But brothers and sisters be warned! The enemy of our souls is also in the business of mimicking various signs and wonders, as an attempt to thwart the Divine will of God. We are warned incessantly about the false signs and wonders that have come, are coming, and will come in the Last Days to test not only Believers, but lead many astray into judgment. Even Yeshua Himself warns us of those coming, who are going to lead many into apostasy and despair:

“For false messiahs and false prophets will appear and produce great signs and omens, to lead astray, if possible, even the elect” (Matthew 24:24, NRSV).

The Apostle Paul further elaborates on this in his communication with the Believers at Thessalonica:

“Then that lawless one will be revealed whom the Lord will slay with the breath of His mouth and bring to an end by the appearance of His coming; that is, the one whose coming is in accord with the activity of Satan, with all power and signs and false wonders, and with all the deception of wickedness for those who perish, because they did not receive the love of the truth so as to be saved. For this reason God will send upon them a deluding influence so that they will believe what is false, in order that they all may be judged who did not believe the truth, but took pleasure in wickedness” (2 Thessalonians 2:8-12).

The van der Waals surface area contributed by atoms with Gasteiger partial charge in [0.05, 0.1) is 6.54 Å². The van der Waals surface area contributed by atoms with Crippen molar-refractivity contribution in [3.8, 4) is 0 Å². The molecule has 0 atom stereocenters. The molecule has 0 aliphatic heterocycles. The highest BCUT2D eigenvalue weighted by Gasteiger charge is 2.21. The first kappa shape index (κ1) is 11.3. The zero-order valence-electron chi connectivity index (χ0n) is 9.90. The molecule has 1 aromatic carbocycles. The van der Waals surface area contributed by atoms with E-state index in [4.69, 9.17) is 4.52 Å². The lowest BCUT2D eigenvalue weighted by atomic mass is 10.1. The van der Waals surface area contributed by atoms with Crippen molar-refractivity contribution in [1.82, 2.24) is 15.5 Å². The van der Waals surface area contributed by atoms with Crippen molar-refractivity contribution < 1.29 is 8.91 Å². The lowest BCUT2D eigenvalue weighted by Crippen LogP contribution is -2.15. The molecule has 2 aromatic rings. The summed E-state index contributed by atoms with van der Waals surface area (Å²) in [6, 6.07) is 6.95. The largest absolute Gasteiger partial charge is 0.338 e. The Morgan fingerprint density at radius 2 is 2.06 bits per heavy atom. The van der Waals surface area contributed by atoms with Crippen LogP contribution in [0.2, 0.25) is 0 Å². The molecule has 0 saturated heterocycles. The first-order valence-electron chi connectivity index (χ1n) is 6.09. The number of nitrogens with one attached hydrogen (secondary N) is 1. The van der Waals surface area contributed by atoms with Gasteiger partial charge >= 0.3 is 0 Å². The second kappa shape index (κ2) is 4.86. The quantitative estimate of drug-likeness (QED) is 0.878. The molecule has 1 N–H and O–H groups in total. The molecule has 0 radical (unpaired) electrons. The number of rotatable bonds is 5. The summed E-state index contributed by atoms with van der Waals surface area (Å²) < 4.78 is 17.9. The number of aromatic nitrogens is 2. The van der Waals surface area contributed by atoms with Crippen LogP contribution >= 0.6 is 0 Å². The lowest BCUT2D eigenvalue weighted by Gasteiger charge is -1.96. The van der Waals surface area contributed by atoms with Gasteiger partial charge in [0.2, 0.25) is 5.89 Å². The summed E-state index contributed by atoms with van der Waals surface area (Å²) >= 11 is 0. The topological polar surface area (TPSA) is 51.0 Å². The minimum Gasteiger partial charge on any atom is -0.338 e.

Here is an amplification that should surely generate the fear of the Lord in anyone who truly believes that He says what He means. Notice that the reason why people are deceived, is because they did not receive the love of the truth so as to be saved. This is critical because without the indwelling presence of the Holy Spirit operating through a circumcised heart of flesh, those who have simply decided to lead a moral life are not able to discern the difference between a true sign from God and a deceiving sign from the Devil. The key is to be born from above, so that a healthy fear of the Lord is what motivates a person to seek Him with all of the heart, mind, soul and strength.